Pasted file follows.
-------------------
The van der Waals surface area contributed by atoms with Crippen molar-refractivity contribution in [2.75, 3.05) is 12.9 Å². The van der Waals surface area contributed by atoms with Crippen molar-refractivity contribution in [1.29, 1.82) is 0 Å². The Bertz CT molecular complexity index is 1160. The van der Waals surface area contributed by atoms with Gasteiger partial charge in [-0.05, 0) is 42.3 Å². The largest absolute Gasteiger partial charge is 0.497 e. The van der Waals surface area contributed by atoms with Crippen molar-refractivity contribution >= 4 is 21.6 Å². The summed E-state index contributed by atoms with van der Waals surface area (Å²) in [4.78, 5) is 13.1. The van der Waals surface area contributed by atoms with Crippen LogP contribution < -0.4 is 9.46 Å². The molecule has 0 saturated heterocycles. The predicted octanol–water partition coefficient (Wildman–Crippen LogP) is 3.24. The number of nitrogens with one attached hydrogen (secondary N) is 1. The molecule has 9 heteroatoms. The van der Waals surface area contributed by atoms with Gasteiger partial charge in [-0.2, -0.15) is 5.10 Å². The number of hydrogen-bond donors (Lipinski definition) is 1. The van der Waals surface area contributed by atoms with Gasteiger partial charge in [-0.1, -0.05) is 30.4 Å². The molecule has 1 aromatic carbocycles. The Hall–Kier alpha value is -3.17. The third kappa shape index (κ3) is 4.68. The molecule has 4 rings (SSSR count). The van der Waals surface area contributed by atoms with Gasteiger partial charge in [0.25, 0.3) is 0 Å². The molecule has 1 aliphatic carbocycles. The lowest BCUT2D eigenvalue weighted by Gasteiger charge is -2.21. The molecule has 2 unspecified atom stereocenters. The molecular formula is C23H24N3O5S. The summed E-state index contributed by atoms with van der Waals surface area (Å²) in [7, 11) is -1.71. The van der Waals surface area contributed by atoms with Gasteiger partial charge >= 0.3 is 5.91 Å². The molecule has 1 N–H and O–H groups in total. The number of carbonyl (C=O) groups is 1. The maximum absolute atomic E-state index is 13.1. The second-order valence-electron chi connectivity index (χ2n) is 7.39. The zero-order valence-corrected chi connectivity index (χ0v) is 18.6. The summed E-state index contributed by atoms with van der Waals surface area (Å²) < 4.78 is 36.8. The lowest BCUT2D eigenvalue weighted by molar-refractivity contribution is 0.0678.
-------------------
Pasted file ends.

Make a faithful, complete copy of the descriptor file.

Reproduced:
The van der Waals surface area contributed by atoms with Crippen molar-refractivity contribution in [2.75, 3.05) is 12.9 Å². The van der Waals surface area contributed by atoms with Crippen molar-refractivity contribution in [1.29, 1.82) is 0 Å². The Bertz CT molecular complexity index is 1160. The van der Waals surface area contributed by atoms with Gasteiger partial charge in [-0.05, 0) is 42.3 Å². The largest absolute Gasteiger partial charge is 0.497 e. The van der Waals surface area contributed by atoms with Crippen molar-refractivity contribution >= 4 is 21.6 Å². The summed E-state index contributed by atoms with van der Waals surface area (Å²) in [4.78, 5) is 13.1. The van der Waals surface area contributed by atoms with Crippen LogP contribution < -0.4 is 9.46 Å². The molecule has 0 saturated heterocycles. The predicted octanol–water partition coefficient (Wildman–Crippen LogP) is 3.24. The number of nitrogens with one attached hydrogen (secondary N) is 1. The molecule has 9 heteroatoms. The van der Waals surface area contributed by atoms with Gasteiger partial charge in [-0.2, -0.15) is 5.10 Å². The number of hydrogen-bond donors (Lipinski definition) is 1. The van der Waals surface area contributed by atoms with Gasteiger partial charge in [-0.1, -0.05) is 30.4 Å². The molecule has 1 aromatic carbocycles. The Hall–Kier alpha value is -3.17. The third kappa shape index (κ3) is 4.68. The molecule has 4 rings (SSSR count). The van der Waals surface area contributed by atoms with Gasteiger partial charge in [0.25, 0.3) is 0 Å². The molecule has 1 aliphatic carbocycles. The lowest BCUT2D eigenvalue weighted by Gasteiger charge is -2.21. The molecule has 2 unspecified atom stereocenters. The molecular formula is C23H24N3O5S. The summed E-state index contributed by atoms with van der Waals surface area (Å²) in [7, 11) is -1.71. The van der Waals surface area contributed by atoms with Gasteiger partial charge >= 0.3 is 5.91 Å². The molecule has 1 N–H and O–H groups in total. The number of carbonyl (C=O) groups is 1. The maximum absolute atomic E-state index is 13.1. The second-order valence-electron chi connectivity index (χ2n) is 7.39. The zero-order valence-corrected chi connectivity index (χ0v) is 18.6. The summed E-state index contributed by atoms with van der Waals surface area (Å²) < 4.78 is 36.8. The lowest BCUT2D eigenvalue weighted by molar-refractivity contribution is 0.0678.